Sex with clients remains taboo for attorneys.
Patrick Marshall found that out Thursday when the State Bar Court — under pressure from the California Supreme Court — recommended disbarment for the Hollister solo practitioner, three years after giving him a stayed suspension for allegedly having sex with two female inmates he was representing in San Benito County.
Marshall, who was a contract public defender for the inmates, had argued the sex was consensual and of short duration, according to the State Bar.
“Having improper sexual relations with a client breaches the basic notions of trust and integrity and endangers public confidence in the legal profession, irrespective of its duration,” Judge Lucy Armendariz held. “His persistent claims that the sexual relations were consensual and that [one woman] never told him to stop are indeed troubling and adversely reflect on his fitness to practice law.”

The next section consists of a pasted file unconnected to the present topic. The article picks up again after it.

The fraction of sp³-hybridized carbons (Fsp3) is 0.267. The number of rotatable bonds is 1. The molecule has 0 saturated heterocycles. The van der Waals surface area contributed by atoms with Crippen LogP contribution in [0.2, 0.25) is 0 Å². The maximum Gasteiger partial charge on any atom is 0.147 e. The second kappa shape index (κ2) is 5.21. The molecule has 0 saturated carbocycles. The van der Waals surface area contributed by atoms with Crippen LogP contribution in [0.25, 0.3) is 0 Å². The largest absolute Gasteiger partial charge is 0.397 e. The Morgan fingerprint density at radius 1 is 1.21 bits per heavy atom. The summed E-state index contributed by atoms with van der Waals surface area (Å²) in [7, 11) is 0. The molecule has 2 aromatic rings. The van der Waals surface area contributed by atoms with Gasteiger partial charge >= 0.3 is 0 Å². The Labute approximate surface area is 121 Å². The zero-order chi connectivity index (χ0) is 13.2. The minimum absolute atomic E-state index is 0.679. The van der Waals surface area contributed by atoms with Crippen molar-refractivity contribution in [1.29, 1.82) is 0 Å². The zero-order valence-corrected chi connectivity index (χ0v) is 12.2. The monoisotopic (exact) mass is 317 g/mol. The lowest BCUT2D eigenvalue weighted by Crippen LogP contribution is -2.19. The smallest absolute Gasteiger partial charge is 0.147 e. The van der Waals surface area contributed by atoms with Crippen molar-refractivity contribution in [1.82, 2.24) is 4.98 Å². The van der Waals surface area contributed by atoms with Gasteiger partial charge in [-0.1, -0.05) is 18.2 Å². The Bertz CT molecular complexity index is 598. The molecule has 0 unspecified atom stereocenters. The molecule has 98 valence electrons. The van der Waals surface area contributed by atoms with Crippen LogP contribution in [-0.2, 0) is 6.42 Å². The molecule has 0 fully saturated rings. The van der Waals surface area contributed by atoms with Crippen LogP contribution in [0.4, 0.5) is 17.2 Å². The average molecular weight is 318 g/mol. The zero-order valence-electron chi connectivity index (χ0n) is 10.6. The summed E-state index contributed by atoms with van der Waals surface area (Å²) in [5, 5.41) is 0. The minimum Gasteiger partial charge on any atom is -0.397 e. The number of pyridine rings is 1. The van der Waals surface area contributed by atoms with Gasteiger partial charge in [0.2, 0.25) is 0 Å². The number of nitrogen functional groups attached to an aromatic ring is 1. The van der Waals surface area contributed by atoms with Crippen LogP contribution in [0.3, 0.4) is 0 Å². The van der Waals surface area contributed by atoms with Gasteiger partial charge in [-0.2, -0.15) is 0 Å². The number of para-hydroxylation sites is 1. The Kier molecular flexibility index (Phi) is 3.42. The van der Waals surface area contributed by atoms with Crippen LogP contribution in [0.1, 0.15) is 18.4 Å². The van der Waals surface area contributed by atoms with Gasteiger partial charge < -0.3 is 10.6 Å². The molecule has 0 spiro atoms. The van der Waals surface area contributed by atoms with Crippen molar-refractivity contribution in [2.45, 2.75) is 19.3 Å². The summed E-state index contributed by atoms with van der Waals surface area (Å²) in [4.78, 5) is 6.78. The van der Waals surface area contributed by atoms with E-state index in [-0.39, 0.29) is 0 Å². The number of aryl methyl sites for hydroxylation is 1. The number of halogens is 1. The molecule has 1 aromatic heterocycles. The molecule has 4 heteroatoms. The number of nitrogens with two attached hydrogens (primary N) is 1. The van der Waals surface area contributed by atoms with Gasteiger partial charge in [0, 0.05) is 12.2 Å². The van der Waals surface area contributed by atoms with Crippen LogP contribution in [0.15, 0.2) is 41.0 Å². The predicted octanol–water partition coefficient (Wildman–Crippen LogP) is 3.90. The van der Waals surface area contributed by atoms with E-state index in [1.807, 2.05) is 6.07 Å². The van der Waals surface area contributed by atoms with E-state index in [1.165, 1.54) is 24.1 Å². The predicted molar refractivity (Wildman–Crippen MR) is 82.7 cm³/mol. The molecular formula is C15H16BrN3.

In 2007 State Bar Court Judge Patrice McElroy imposed a one-year stayed suspension and two years' probation because Marshall, 63, had successfully completed the State Bar’s alternative discipline program, which allows for substance abuse or mental health treatment before a case is decided.
State Bar prosecutors appealed that decision to the Supreme Court, which last year ordered further hearings. Marshall will be on involuntary inactive status until the Supreme Court acts on Armendariz’s recommendation.